Lack Of Insurance Doesn't Stop Business From Opening

Opening a business on South Mississippi's beachfront is proving to be a challenge for many business owners. With the increase in insurance policies and new regulations by FEMA, many businesses have relocated or have not re-opened at all. But the owners of one Pass Christian restaurant are taking what some would call a big risk.

The vision of Shaggy's Harbor Bar and Grill came months before Hurricane Katrina damaged South Mississippi. It wasn't until after the storm that these two friends turned business partners were able to make that vision a reality.

"After the hurricane, everybody wanted to run north and we just felt that the water was the biggest asset on the coast, the boats, the fishing, the Gulf Coast and just the waterfront lifestyle," says Thomas Genin, co-owner of Shaggy's.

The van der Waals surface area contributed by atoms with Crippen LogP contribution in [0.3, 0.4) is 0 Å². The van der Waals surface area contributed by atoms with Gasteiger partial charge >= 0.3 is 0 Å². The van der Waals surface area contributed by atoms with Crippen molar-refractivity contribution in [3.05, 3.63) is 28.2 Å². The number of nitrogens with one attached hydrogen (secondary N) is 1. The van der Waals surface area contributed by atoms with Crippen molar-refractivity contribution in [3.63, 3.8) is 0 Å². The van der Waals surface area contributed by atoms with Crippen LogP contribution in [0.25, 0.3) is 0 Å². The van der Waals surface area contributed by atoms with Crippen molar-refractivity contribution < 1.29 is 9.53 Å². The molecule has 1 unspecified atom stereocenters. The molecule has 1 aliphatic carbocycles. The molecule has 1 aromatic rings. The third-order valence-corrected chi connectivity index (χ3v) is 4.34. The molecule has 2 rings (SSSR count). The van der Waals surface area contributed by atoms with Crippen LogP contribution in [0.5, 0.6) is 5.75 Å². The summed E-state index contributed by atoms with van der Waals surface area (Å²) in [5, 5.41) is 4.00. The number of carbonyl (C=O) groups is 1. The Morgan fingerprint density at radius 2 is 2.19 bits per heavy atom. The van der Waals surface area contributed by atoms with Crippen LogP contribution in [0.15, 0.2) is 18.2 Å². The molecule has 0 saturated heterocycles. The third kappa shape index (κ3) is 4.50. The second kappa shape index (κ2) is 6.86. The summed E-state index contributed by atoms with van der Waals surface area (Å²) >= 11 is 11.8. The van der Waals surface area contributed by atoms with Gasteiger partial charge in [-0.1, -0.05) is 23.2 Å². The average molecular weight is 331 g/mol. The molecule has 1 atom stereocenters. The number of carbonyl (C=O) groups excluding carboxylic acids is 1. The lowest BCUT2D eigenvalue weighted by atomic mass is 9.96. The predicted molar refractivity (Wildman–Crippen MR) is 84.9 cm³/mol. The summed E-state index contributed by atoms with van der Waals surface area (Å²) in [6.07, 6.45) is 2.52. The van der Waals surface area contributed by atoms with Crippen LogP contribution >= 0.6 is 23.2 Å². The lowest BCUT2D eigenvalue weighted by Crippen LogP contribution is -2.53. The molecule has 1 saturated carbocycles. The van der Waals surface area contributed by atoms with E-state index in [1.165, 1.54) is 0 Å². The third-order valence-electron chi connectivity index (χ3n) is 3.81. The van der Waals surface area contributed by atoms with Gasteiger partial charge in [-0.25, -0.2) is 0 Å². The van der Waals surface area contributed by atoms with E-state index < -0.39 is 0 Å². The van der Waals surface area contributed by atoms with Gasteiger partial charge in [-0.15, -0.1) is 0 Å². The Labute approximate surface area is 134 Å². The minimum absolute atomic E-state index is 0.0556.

When Genin and his partner Ron Ladner found what they thought would be the perfect location, they knew they had to move quickly to seal the deal.

"We just jumped all over it. We didn't even hesitate," Genin said.

That's when the business owners ran into a problem. The bank wouldn't finance the restaurant because they couldn't get flood insurance.

"We do not qualify for federal flood insurance because all four corners of the building are over water," says Ladner.

So they financed the building themselves. The business owners hired a marine contractor to insert the pilings, then they built the rest of the building with the help of contractors. They also kept the décor simple and what they call hurricane ready.

"We designed this building and engineered it to withstand 150 miles an hour wind because we have no walls we hope that it will stand up hopefully to something like a Katrina," Ladner said.

If it doesn't, the only insurance they have is wind and hail. So if a hurricane damages this building, they will have to pay out of pocket.

It's something they hope won't happen, but it's a risk they're willing to take.